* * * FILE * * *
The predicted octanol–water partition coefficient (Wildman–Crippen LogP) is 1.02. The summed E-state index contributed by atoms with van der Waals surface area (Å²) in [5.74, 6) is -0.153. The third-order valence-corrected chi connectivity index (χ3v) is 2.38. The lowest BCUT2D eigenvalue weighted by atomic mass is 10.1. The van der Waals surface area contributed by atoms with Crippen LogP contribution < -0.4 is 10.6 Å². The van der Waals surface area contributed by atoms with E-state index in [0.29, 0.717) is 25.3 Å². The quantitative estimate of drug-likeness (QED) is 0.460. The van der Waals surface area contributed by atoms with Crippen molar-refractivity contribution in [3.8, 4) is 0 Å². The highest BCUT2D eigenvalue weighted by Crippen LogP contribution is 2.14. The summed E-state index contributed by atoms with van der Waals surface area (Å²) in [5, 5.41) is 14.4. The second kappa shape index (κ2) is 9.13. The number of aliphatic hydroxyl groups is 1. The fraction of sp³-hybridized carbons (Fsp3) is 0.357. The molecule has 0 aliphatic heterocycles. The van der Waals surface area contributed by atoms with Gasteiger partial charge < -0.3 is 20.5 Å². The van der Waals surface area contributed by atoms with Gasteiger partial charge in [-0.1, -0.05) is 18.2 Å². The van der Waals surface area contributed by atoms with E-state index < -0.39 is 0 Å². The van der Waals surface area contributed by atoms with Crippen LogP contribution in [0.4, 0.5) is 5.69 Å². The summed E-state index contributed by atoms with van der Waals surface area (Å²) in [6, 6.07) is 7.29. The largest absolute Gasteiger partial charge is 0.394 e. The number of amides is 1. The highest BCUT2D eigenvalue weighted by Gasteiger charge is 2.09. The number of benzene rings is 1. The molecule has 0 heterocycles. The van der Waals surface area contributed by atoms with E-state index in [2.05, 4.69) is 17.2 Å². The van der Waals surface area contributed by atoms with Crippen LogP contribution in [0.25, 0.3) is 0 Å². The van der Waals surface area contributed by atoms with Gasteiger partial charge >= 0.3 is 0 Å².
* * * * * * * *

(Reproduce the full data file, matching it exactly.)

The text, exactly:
The predicted octanol–water partition coefficient (Wildman–Crippen LogP) is 1.02. The summed E-state index contributed by atoms with van der Waals surface area (Å²) in [5.74, 6) is -0.153. The third-order valence-corrected chi connectivity index (χ3v) is 2.38. The lowest BCUT2D eigenvalue weighted by atomic mass is 10.1. The van der Waals surface area contributed by atoms with Crippen LogP contribution < -0.4 is 10.6 Å². The van der Waals surface area contributed by atoms with E-state index in [0.29, 0.717) is 25.3 Å². The quantitative estimate of drug-likeness (QED) is 0.460. The van der Waals surface area contributed by atoms with Crippen molar-refractivity contribution in [3.8, 4) is 0 Å². The highest BCUT2D eigenvalue weighted by Crippen LogP contribution is 2.14. The summed E-state index contributed by atoms with van der Waals surface area (Å²) in [5, 5.41) is 14.4. The second kappa shape index (κ2) is 9.13. The number of aliphatic hydroxyl groups is 1. The fraction of sp³-hybridized carbons (Fsp3) is 0.357. The molecule has 0 aliphatic heterocycles. The van der Waals surface area contributed by atoms with Gasteiger partial charge < -0.3 is 20.5 Å². The van der Waals surface area contributed by atoms with Gasteiger partial charge in [-0.1, -0.05) is 18.2 Å². The van der Waals surface area contributed by atoms with E-state index < -0.39 is 0 Å². The van der Waals surface area contributed by atoms with Crippen LogP contribution in [0.4, 0.5) is 5.69 Å². The summed E-state index contributed by atoms with van der Waals surface area (Å²) in [6, 6.07) is 7.29. The largest absolute Gasteiger partial charge is 0.394 e. The number of amides is 1. The highest BCUT2D eigenvalue weighted by Gasteiger charge is 2.09. The number of benzene rings is 1. The molecule has 0 heterocycles. The van der Waals surface area contributed by atoms with E-state index in [2.05, 4.69) is 17.2 Å². The van der Waals surface area contributed by atoms with Crippen LogP contribution in [0.25, 0.3) is 0 Å². The van der Waals surface area contributed by atoms with Gasteiger partial charge >= 0.3 is 0 Å².